God Didn't Say That

Bible Translations and Mistranslations

Do All Men Experience Pain in Childbirth?

If we’re not careful, our Bible translations will wrongly alienate 51% of the English-speaking population, and perhaps offend even more. The issue (which has been addressed frequently — recently by me here and here, by Clayboy, Bill Mounce, and many others) is whether (orwhen) the English word “men” includes both men and women.

In my dialect, the answer is almost never. When I read or hear “men,” the word excludes women.

I’m told by people like Bill Mounce that in other dialects “men” is perfectly inclusive. So I have a question to the speakers of these dialects. Does “men” include the “women” here:

All men experience pain in childbirth.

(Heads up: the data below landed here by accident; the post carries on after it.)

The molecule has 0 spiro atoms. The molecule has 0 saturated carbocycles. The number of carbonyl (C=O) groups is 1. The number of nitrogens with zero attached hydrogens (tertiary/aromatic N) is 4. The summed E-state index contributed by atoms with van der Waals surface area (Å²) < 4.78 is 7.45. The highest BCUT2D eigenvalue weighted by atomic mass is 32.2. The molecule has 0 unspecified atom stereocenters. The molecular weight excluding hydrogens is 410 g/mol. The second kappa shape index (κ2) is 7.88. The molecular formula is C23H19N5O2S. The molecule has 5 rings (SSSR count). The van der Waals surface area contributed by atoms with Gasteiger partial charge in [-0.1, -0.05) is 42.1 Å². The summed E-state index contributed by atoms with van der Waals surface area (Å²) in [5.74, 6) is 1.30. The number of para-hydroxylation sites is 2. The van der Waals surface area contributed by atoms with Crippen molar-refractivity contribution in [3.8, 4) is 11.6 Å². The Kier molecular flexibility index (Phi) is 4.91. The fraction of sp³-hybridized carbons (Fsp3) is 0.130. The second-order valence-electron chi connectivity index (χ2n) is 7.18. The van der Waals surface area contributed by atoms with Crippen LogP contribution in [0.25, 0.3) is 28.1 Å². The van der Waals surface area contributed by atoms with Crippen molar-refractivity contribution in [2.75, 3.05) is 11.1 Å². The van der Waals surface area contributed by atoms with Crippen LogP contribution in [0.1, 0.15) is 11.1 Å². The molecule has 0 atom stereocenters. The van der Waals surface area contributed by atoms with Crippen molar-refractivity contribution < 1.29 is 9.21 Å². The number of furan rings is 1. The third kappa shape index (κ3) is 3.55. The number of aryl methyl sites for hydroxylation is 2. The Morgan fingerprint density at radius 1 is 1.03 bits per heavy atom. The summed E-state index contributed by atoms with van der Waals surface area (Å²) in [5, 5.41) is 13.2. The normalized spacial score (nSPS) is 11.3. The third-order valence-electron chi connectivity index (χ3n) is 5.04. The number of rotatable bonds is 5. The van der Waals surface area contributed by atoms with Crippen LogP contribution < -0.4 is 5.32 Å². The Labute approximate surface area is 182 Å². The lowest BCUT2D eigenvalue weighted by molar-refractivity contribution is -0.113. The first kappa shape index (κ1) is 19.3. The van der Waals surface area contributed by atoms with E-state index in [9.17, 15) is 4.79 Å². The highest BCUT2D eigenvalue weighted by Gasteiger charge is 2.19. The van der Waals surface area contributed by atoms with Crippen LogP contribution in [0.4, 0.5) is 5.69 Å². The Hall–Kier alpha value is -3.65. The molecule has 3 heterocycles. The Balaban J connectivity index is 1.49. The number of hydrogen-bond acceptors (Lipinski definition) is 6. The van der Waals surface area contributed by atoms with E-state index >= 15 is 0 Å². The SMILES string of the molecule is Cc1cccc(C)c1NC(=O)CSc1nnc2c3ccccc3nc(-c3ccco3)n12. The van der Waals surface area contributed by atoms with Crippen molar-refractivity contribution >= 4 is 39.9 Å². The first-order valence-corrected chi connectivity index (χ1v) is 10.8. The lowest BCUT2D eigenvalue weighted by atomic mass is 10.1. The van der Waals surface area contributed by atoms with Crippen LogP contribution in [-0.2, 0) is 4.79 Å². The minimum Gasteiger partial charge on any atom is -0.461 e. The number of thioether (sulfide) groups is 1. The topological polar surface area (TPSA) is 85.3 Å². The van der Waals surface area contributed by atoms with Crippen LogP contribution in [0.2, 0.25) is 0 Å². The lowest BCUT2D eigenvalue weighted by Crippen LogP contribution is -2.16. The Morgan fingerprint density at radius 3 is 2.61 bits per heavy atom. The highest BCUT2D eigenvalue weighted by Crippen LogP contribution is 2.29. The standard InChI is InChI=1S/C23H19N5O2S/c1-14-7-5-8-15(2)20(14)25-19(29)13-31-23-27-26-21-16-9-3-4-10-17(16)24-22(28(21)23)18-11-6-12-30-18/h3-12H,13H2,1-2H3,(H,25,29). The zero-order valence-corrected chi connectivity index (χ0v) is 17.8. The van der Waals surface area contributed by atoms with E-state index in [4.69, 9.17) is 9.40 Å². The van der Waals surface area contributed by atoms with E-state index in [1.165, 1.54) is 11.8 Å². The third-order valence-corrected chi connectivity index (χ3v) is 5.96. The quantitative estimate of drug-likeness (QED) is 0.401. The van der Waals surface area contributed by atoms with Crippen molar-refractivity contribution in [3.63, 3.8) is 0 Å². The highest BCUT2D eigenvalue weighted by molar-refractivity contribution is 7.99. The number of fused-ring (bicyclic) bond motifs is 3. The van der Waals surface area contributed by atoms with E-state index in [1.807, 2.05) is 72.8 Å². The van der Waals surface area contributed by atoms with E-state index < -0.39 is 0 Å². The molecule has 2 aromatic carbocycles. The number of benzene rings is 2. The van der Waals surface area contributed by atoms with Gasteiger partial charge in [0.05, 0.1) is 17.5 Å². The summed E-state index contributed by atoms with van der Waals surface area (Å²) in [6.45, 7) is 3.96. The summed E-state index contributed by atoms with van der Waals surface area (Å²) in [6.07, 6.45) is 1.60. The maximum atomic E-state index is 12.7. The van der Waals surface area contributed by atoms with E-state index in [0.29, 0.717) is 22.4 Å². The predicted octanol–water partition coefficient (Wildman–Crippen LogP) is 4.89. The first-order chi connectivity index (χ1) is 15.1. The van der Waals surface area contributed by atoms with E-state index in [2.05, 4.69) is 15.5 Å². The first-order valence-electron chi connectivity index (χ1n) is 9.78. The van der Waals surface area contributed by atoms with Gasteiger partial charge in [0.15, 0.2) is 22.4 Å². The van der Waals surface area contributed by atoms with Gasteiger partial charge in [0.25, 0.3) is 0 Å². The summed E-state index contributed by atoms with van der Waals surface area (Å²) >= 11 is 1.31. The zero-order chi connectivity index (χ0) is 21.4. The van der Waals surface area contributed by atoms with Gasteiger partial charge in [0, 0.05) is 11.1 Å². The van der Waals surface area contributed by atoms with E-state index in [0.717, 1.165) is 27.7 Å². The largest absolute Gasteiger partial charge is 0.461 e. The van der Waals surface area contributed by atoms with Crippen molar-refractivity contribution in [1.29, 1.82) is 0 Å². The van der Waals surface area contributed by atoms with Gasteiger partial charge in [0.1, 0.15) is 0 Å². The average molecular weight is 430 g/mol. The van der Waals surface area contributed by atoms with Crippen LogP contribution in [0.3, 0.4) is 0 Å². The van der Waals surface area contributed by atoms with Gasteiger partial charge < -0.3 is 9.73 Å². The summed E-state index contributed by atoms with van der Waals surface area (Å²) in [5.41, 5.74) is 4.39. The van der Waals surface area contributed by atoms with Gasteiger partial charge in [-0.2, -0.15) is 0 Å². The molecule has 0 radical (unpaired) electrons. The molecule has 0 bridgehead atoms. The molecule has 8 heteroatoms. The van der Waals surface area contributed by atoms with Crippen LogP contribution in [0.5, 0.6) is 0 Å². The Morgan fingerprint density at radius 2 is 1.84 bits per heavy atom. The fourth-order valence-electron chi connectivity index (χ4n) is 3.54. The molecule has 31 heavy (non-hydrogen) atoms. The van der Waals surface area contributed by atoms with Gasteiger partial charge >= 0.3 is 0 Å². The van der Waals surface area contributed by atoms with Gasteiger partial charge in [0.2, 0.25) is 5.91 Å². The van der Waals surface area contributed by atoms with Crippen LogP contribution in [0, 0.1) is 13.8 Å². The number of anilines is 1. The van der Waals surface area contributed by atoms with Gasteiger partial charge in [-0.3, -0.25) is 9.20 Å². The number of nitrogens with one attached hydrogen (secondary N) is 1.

More specifically, which (if any) of these make sense and mean what they clearly should?

1. All men experience pain in childbirth — women directly and their husbands vicariously.

2. Unlike the animals, all men experience pain in childbirth.

3. Unlike the gods, all men experience pain in childbirth.

4. Because they ate from the wrong tree, God punished men with pain in childbirth.

5a. In a rare alliance in the battle between man and machine, machines help men endure the pain of childbirth.

5b. In a rare alliance in the battle between man and machine, machine helps man endure the pain of childbirth.

6. Man experiences pain in childbirth both vicariously and directly.

7a. Unlike the animals, man experiences pain in childbirth.

7b. Unlike the gods, man experiences pain in childbirth.

What do you think?

December 7, 2009 Posted by | general linguistics, translation theory | , , , | 12 Comments